This past summer I travelled back home to attend the 50th year reunion of the class of 1964 of St Mary's High in Annapolis Md.
The game's on the line and the crowd noise is deafening. Snapper and holder do their part, as a lonely placekicker steps forward, into, and through the ball. Amid cheers and groans, defenders leap with joy and the kicker hangs his head. The football falls harmlessly left of target. The victors storm the field.
In 1983, I was the pharmacy director at a 124 bed hospital in Gainesville, GA. The for-profit hospital was owned by Hospital Corporation of America (HCA) and they assigned me to be the pharmacy representative on a national committee to predict what the hospital of 2000 would look like. The group was composed of members from hospitals across the United States and had one representative from each department in the typical hospital. With the recent news of Newton Medical Center looking for an equity partner, I thought back to some of the predictions from thirty-one years ago. I can only ...
America stands on the very brink of collapse and I believe the indications are such that if she doesn't collapse in my lifetime, she will in my son's. If that scares you, it should. America is in trouble such as she has never experienced in her history and it is trouble of our own making.
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For those of us of the baby boomer age, the truth is that we've had the opportunity to be a part of a lot of positive changes in this world. I am sure that most of us can look back and say that we have really enjoyed our lives.
Eddie called himself a private detective, although all he really did was repossess cars. He would show up around 4 p.m. at the cafe where I worked after school, have his usual cup of coffee, and tell me a thing or two about what we used to call "real life." One day he told me how he used to load his coat pockets with brass doorknobs, which he used to "put out the lights" of homosexuals. I was 16 and getting an education of sorts.
The Senate, often thought of as the softer, slower, less-exciting body of the legislative branch, is in the spotlight this year. The Republicans in the House are expected to retain the majority and pick up seats.
Newton County citizens recently learned of the unexpected action of the Board of Commissioners (BOC) to appoint an "assistant county manager," which in fact is the new "county manager in waiting" who will replace John Middleton upon his retirement sometime this year. Mr. Tom Garrett, the person selected, may be a good candidate for this job, but the process and timing of his appointment raises serious questions about the genuine commitment of our current commissioners to effectively manage our county.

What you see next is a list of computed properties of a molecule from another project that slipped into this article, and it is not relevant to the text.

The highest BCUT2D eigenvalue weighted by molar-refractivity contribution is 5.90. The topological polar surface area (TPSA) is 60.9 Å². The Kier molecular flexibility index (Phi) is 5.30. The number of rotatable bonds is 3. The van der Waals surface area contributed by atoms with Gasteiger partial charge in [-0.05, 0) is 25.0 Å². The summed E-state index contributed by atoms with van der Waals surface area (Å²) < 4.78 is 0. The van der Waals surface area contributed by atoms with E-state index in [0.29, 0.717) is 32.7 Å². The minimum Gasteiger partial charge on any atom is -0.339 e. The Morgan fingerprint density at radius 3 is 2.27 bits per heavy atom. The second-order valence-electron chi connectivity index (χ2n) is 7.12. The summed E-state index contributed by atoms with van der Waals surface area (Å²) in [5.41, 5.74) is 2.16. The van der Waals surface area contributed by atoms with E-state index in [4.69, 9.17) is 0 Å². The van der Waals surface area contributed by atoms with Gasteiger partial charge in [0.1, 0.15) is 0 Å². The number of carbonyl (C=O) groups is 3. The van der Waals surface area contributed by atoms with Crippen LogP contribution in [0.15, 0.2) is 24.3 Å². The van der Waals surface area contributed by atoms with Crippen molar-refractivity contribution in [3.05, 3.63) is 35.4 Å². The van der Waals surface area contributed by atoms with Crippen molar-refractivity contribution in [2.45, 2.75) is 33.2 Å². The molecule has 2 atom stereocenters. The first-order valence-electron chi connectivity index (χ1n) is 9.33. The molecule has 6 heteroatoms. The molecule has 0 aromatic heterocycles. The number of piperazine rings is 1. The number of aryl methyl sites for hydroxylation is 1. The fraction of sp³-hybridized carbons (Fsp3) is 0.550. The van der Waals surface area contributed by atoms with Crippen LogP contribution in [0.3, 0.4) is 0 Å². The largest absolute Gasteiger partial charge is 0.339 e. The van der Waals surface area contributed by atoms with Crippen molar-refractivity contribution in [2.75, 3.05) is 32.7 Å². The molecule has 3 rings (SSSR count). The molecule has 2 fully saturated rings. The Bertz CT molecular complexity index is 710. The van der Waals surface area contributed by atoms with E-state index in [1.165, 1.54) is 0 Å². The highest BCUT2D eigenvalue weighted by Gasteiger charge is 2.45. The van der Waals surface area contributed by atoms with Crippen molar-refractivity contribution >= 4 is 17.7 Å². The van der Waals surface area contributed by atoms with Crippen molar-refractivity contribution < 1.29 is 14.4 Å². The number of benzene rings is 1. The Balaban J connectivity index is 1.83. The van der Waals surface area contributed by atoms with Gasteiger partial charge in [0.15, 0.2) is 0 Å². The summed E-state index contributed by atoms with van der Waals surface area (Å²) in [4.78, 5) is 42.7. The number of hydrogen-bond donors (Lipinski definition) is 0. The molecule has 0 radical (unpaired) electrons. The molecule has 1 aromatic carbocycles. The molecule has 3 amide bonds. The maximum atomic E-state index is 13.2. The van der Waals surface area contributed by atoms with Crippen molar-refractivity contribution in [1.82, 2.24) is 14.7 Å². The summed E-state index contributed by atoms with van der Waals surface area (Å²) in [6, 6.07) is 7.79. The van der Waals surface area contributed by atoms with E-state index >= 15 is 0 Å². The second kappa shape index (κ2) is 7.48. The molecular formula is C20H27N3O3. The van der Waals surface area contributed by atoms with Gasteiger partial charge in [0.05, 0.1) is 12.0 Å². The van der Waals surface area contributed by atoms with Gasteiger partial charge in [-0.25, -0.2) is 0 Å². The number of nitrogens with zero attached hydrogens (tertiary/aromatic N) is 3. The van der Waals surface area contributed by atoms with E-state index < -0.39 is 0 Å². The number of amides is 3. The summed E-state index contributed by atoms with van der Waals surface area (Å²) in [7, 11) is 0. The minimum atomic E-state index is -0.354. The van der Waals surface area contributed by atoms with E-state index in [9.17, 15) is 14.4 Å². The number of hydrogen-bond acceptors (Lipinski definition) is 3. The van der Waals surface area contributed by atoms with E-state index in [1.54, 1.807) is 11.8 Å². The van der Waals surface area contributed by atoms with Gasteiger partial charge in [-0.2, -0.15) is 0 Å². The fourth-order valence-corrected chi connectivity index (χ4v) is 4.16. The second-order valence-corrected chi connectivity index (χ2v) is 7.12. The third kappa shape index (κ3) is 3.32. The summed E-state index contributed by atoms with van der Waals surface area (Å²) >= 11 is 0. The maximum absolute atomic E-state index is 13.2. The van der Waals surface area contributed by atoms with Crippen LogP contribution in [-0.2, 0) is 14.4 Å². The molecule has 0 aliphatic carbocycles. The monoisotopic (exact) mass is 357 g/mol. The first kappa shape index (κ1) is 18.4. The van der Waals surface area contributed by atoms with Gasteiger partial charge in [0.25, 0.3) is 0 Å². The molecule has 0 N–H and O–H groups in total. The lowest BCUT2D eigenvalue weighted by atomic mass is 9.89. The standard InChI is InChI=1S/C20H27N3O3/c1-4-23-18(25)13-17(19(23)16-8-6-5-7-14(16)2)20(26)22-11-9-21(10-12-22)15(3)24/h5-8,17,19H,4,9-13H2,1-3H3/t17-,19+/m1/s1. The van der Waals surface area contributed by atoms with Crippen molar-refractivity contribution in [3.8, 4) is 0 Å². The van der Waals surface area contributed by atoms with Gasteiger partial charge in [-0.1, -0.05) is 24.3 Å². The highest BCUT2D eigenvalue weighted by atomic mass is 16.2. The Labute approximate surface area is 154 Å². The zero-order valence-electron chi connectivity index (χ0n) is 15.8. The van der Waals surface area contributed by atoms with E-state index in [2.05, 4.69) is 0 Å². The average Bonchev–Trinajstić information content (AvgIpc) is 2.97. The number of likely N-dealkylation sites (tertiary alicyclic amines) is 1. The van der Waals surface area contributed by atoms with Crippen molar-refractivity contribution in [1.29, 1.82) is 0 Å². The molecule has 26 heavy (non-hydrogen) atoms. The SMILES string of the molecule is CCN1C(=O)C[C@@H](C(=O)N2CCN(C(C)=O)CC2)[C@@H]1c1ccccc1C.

I believe mankind should know its history.
This is about love, forever and always. Last weekend, I was asked to care for the last of my mother's sisters, her baby sister. My cousin needed me to care for her mother. There was no question I would agree to do so.
Last week's column - "Is There a Way Out?" - generated quite a few responses, some a bit angry. Some people were offended by my reference to Social Security and Medicare as "entitlements" or "handouts."
Imagine a beautiful woman whom you adore and would rather be with than any other woman you have known.
Yes, it is frustrating. The government should run smoothly and efficiently, going about its business and getting things done without much pomp and circumstance.
"A community needs news for the same reason that a man needs eyes," said British journalist Dame Rebecca West. "It has to see where it is going." On most days, however, I don't want to go where the news says we're going.
It's a well-known observation that whenever businessmen get together, sooner or later their conversation turns to how to best separate consumers from their money (which is why businesses, in reality, exist).
An alarming Gallup poll published earlier this year is still sending shockwaves throughout the business community: Most American workers either hate their jobs or don't care one way or the other about them.
The Merriam-Webster dictionary defines an enabler as "one who enables another to persist in self-destructive behavior." Enablers do so "by providing excuses or by making it possible to avoid the consequences of such behavior."
My name is Ralph Edward Brown. I'm currently an eighth-grade student at the Newton County Theme School. This summer, I had the opportunity to attend the Junior National Young Leaders Conference (JrNYLC) in Washington, D.C. I was one of 294 scholars from around the country identified as a future leader. This was an awesome experience for me. Thanks go to my seventh-grade teacher, Ms. Holly Kaas, for nominating me and serving as my mentor.
Why is it that natural gas sells in the United States for $3.94 per 1,000 cubic feet and in Europe and Japan for $11.60 and $17, respectively?